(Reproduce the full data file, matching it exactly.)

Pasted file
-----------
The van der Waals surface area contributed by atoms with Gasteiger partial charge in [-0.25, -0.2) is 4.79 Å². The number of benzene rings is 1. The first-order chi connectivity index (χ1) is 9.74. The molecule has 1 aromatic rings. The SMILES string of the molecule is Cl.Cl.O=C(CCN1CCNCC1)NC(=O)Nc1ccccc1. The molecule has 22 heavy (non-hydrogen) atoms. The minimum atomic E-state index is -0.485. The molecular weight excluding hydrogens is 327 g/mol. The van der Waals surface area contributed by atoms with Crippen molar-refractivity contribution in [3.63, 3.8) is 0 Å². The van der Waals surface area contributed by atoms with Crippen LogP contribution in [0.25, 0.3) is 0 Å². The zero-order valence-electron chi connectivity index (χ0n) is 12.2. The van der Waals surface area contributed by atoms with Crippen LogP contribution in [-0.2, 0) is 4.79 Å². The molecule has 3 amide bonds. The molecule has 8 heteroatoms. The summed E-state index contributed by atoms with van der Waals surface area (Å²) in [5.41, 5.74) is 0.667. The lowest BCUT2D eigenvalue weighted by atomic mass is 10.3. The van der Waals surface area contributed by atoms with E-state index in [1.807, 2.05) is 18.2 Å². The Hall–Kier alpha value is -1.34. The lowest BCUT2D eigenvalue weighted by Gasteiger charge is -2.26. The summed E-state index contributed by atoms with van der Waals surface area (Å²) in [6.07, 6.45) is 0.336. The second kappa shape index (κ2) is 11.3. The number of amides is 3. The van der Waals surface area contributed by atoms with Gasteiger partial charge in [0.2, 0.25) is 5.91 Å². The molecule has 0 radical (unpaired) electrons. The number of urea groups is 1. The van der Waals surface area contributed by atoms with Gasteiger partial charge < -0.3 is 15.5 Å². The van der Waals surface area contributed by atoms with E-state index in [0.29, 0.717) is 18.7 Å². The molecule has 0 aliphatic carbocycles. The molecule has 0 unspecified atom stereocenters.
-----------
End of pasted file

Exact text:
The van der Waals surface area contributed by atoms with Gasteiger partial charge in [-0.25, -0.2) is 4.79 Å². The number of benzene rings is 1. The first-order chi connectivity index (χ1) is 9.74. The molecule has 1 aromatic rings. The SMILES string of the molecule is Cl.Cl.O=C(CCN1CCNCC1)NC(=O)Nc1ccccc1. The molecule has 22 heavy (non-hydrogen) atoms. The minimum atomic E-state index is -0.485. The molecular weight excluding hydrogens is 327 g/mol. The van der Waals surface area contributed by atoms with Crippen molar-refractivity contribution in [3.63, 3.8) is 0 Å². The van der Waals surface area contributed by atoms with Crippen LogP contribution in [0.25, 0.3) is 0 Å². The zero-order valence-electron chi connectivity index (χ0n) is 12.2. The van der Waals surface area contributed by atoms with Crippen LogP contribution in [-0.2, 0) is 4.79 Å². The molecule has 3 amide bonds. The molecule has 8 heteroatoms. The summed E-state index contributed by atoms with van der Waals surface area (Å²) in [5.41, 5.74) is 0.667. The lowest BCUT2D eigenvalue weighted by atomic mass is 10.3. The van der Waals surface area contributed by atoms with E-state index in [1.807, 2.05) is 18.2 Å². The Hall–Kier alpha value is -1.34. The lowest BCUT2D eigenvalue weighted by Gasteiger charge is -2.26. The summed E-state index contributed by atoms with van der Waals surface area (Å²) in [6.07, 6.45) is 0.336. The second kappa shape index (κ2) is 11.3. The number of amides is 3. The van der Waals surface area contributed by atoms with Gasteiger partial charge in [0.2, 0.25) is 5.91 Å². The molecule has 0 radical (unpaired) electrons. The number of urea groups is 1. The van der Waals surface area contributed by atoms with Gasteiger partial charge < -0.3 is 15.5 Å². The van der Waals surface area contributed by atoms with E-state index in [0.29, 0.717) is 18.7 Å². The molecule has 0 aliphatic carbocycles. The molecule has 0 unspecified atom stereocenters.